I’d like to say that the geek and gaming culture in South Africa has been growing like a toddler, cautiously pushing itself up on the side of a couch, finding its balance and working up the courage to take those first steps. Instead, it’s moving more at the pace of evolution, taking what feels like millions of years to turn from an inconsequential amoeba to the Homosapien that’s capable of walking upright and using tools instead of just bashing everything with a rock.
A good thing then that even those who are not so much technologically inclined have started picking up a controller in their spare time, turning gaming into a more mainstream activity and thus more acceptable in general. Things are also helped along by regular events surrounding this alien culture, like Rush Esports and Geekfest. These two events are very much like Mario and Luigi before they ingest that first mushroom so there’s still some growing to do. This year, they decided to get on each other’s shoulders so at least one of them can feel like they’re just as tall as their bigger brothers. Not a bad idea, and I have to say, it seems to have paid off.
Rush Esports and Geekfest 2019 were held this past weekend (28 – 30 June 2019) at the Sun Events Arena in Menlyn, Pretoria.
Rush was created for one reason, and one reason only, to give local Esports players a stage where they can prove to their parents that professional gaming is a real thing. Esports may not be embraced by the general public just yet but opinions tend to get adjusted when you walk into a sports arena and see the giant stage covered in lights, and professional shoutcasters singing the praises of those flexing their digital muscles. Things are further helped along when there are big cash prizes, as well as trips to international competitions up for grabs. Rush hosted several big-name titles in competitive gaming at this year’s event including Counter-Strike: Global Offensive, Fortnite, Fifa, DOTA 2, Starcraft 2, HearthStone, and Tekken 7.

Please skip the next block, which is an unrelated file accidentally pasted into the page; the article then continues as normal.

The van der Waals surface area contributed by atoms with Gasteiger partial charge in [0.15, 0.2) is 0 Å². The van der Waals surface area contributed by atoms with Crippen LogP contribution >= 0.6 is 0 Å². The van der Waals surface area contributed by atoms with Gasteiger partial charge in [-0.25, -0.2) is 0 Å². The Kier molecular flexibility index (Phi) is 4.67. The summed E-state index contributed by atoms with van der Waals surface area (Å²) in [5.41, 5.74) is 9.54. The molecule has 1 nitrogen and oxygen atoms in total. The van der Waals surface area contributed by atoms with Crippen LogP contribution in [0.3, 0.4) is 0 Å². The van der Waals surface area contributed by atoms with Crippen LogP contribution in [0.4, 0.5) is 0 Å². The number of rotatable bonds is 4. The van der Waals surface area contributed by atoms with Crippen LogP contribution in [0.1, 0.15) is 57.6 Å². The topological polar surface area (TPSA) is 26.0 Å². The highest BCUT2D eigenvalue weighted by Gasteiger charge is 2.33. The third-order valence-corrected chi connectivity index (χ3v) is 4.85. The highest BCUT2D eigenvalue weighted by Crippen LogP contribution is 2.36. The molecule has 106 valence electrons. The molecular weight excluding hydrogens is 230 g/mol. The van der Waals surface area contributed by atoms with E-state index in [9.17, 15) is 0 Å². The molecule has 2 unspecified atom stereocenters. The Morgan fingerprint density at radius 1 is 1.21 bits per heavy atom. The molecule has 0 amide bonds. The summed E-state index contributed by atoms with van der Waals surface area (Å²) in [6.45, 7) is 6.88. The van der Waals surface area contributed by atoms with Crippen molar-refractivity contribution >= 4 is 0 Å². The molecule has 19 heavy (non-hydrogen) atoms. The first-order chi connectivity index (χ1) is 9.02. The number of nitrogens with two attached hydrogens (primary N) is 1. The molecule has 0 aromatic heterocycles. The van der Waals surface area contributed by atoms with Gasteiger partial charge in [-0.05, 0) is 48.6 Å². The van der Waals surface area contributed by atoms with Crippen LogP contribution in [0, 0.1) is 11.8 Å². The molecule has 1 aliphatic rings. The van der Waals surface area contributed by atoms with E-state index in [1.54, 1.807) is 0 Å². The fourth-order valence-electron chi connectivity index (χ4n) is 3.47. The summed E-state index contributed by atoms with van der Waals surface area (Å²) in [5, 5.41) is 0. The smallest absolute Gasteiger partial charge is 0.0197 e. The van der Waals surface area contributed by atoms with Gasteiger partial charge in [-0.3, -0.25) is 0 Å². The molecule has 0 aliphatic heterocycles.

The main event was undoubtedly the CS: GO stage and I managed to catch a bloody match between Goliath Gaming and Big 5 Esports. During the first map, Big 5 Esports was strutting around like mobsters, dangerous, organized, and untouchable. In the second map, however, Goliath Gaming got a jolt of lightning and like the Frankenstein monster started waking from the dead, forcing a third round tiebreaker. The last map was tense but ultimately Big 5 Esports just wasn’t big enough to slay the giant. Goliath Gaming went on to meet Energy Esports later that day to decide who would go on to WESG in China but this time the giant came crashing down hard and so it would be Energy Esports who moves on to the international stage.
A big congratulations to Edwin “Drager” Williams for taking the win in the Starcraft 2 tournament and earning himself a spot at WESG as well. Drager has thus far been unmatched locally so it was no surprise to see him take the number 1 spot, but now he’ll have to take on those mutants from South Korea which is a different ball game altogether.